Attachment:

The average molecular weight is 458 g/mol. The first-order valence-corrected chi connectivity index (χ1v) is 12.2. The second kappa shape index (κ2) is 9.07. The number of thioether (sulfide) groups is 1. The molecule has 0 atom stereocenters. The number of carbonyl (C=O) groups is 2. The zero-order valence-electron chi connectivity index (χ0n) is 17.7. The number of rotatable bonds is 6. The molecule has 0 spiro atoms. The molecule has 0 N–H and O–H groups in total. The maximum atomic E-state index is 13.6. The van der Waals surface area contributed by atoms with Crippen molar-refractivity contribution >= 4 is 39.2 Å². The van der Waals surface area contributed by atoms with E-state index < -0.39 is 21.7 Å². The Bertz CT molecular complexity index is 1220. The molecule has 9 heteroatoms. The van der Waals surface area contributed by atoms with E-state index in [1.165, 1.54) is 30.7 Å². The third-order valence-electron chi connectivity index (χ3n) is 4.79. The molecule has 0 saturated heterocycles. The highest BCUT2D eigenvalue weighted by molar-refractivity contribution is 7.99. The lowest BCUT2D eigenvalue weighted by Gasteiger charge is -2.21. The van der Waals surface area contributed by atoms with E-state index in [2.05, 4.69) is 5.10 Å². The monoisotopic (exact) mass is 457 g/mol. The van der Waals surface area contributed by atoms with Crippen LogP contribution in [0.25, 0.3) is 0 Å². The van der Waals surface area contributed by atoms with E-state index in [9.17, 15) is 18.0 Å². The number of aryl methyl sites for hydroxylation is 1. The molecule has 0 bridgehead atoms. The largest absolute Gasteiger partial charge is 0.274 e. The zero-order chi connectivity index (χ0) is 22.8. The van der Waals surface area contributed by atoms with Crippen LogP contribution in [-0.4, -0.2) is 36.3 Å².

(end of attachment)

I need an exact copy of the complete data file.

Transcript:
The average molecular weight is 458 g/mol. The first-order valence-corrected chi connectivity index (χ1v) is 12.2. The second kappa shape index (κ2) is 9.07. The number of thioether (sulfide) groups is 1. The molecule has 0 atom stereocenters. The number of carbonyl (C=O) groups is 2. The zero-order valence-electron chi connectivity index (χ0n) is 17.7. The number of rotatable bonds is 6. The molecule has 0 spiro atoms. The molecule has 0 N–H and O–H groups in total. The maximum atomic E-state index is 13.6. The van der Waals surface area contributed by atoms with Crippen molar-refractivity contribution >= 4 is 39.2 Å². The van der Waals surface area contributed by atoms with E-state index < -0.39 is 21.7 Å². The Bertz CT molecular complexity index is 1220. The molecule has 9 heteroatoms. The van der Waals surface area contributed by atoms with E-state index in [1.165, 1.54) is 30.7 Å². The third-order valence-electron chi connectivity index (χ3n) is 4.79. The molecule has 0 saturated heterocycles. The highest BCUT2D eigenvalue weighted by molar-refractivity contribution is 7.99. The lowest BCUT2D eigenvalue weighted by Gasteiger charge is -2.21. The van der Waals surface area contributed by atoms with E-state index in [2.05, 4.69) is 5.10 Å². The monoisotopic (exact) mass is 457 g/mol. The van der Waals surface area contributed by atoms with Crippen LogP contribution in [0.25, 0.3) is 0 Å². The van der Waals surface area contributed by atoms with E-state index in [9.17, 15) is 18.0 Å². The number of aryl methyl sites for hydroxylation is 1. The molecule has 0 bridgehead atoms. The largest absolute Gasteiger partial charge is 0.274 e. The zero-order chi connectivity index (χ0) is 22.8. The van der Waals surface area contributed by atoms with Crippen LogP contribution in [-0.4, -0.2) is 36.3 Å².